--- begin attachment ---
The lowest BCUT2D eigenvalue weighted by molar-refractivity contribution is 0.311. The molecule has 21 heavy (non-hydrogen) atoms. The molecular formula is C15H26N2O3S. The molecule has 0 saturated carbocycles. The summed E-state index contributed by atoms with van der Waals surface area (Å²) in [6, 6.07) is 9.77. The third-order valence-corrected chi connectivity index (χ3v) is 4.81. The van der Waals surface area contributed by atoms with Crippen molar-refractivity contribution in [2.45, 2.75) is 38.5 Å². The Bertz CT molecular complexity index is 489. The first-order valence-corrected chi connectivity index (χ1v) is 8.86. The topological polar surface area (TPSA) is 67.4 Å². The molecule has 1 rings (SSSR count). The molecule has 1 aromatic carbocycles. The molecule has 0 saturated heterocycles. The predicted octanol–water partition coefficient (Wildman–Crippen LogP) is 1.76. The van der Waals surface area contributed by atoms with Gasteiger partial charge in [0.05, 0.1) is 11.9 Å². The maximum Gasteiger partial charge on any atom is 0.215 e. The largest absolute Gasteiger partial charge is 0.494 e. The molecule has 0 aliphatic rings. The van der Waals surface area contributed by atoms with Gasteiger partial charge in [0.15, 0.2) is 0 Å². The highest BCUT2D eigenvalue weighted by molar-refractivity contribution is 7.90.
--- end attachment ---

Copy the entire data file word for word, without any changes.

The lowest BCUT2D eigenvalue weighted by molar-refractivity contribution is 0.311. The molecule has 21 heavy (non-hydrogen) atoms. The molecular formula is C15H26N2O3S. The molecule has 0 saturated carbocycles. The summed E-state index contributed by atoms with van der Waals surface area (Å²) in [6, 6.07) is 9.77. The third-order valence-corrected chi connectivity index (χ3v) is 4.81. The van der Waals surface area contributed by atoms with Crippen molar-refractivity contribution in [2.45, 2.75) is 38.5 Å². The Bertz CT molecular complexity index is 489. The first-order valence-corrected chi connectivity index (χ1v) is 8.86. The topological polar surface area (TPSA) is 67.4 Å². The molecule has 1 rings (SSSR count). The molecule has 1 aromatic carbocycles. The molecule has 0 saturated heterocycles. The predicted octanol–water partition coefficient (Wildman–Crippen LogP) is 1.76. The van der Waals surface area contributed by atoms with Gasteiger partial charge in [0.05, 0.1) is 11.9 Å². The maximum Gasteiger partial charge on any atom is 0.215 e. The largest absolute Gasteiger partial charge is 0.494 e. The molecule has 0 aliphatic rings. The van der Waals surface area contributed by atoms with Gasteiger partial charge in [0.15, 0.2) is 0 Å². The highest BCUT2D eigenvalue weighted by molar-refractivity contribution is 7.90.